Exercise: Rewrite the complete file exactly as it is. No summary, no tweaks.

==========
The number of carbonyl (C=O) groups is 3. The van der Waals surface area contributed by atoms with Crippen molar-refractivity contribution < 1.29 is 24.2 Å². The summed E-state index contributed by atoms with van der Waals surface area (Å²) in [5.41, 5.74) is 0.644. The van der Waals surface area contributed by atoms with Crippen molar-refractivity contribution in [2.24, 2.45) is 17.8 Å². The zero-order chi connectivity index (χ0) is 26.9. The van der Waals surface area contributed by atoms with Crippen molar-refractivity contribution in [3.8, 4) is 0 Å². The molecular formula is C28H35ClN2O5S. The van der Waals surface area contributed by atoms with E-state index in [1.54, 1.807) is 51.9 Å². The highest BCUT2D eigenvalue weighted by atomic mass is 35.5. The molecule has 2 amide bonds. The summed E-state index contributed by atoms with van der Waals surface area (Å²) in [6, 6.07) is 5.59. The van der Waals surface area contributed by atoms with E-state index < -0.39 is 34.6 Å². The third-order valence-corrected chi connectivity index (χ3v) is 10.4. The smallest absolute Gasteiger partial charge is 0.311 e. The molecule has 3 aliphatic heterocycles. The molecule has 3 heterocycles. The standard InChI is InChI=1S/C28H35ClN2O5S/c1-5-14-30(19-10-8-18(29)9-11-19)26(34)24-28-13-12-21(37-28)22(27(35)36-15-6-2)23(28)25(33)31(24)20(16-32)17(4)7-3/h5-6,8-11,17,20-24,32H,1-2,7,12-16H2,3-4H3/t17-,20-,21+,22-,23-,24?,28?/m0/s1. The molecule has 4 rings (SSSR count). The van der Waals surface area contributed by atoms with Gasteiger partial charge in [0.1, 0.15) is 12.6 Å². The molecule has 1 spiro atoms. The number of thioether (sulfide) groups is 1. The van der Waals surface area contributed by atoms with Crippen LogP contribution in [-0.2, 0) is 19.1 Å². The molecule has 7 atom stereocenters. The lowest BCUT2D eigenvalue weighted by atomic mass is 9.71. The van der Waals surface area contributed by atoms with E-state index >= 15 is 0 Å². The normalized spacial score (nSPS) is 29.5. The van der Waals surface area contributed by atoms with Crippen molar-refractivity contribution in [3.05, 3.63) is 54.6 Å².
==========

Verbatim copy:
The number of carbonyl (C=O) groups is 3. The van der Waals surface area contributed by atoms with Crippen molar-refractivity contribution < 1.29 is 24.2 Å². The summed E-state index contributed by atoms with van der Waals surface area (Å²) in [5.41, 5.74) is 0.644. The van der Waals surface area contributed by atoms with Crippen molar-refractivity contribution in [2.24, 2.45) is 17.8 Å². The zero-order chi connectivity index (χ0) is 26.9. The van der Waals surface area contributed by atoms with Crippen molar-refractivity contribution in [3.8, 4) is 0 Å². The molecular formula is C28H35ClN2O5S. The van der Waals surface area contributed by atoms with E-state index in [1.54, 1.807) is 51.9 Å². The highest BCUT2D eigenvalue weighted by atomic mass is 35.5. The molecule has 2 amide bonds. The summed E-state index contributed by atoms with van der Waals surface area (Å²) in [6, 6.07) is 5.59. The van der Waals surface area contributed by atoms with E-state index < -0.39 is 34.6 Å². The third-order valence-corrected chi connectivity index (χ3v) is 10.4. The smallest absolute Gasteiger partial charge is 0.311 e. The molecule has 3 aliphatic heterocycles. The molecule has 3 heterocycles. The standard InChI is InChI=1S/C28H35ClN2O5S/c1-5-14-30(19-10-8-18(29)9-11-19)26(34)24-28-13-12-21(37-28)22(27(35)36-15-6-2)23(28)25(33)31(24)20(16-32)17(4)7-3/h5-6,8-11,17,20-24,32H,1-2,7,12-16H2,3-4H3/t17-,20-,21+,22-,23-,24?,28?/m0/s1. The molecule has 4 rings (SSSR count). The van der Waals surface area contributed by atoms with Gasteiger partial charge in [0.1, 0.15) is 12.6 Å². The molecule has 1 spiro atoms. The number of thioether (sulfide) groups is 1. The van der Waals surface area contributed by atoms with Crippen LogP contribution in [-0.2, 0) is 19.1 Å². The molecule has 7 atom stereocenters. The lowest BCUT2D eigenvalue weighted by atomic mass is 9.71. The van der Waals surface area contributed by atoms with E-state index >= 15 is 0 Å². The normalized spacial score (nSPS) is 29.5. The van der Waals surface area contributed by atoms with Crippen molar-refractivity contribution in [3.05, 3.63) is 54.6 Å².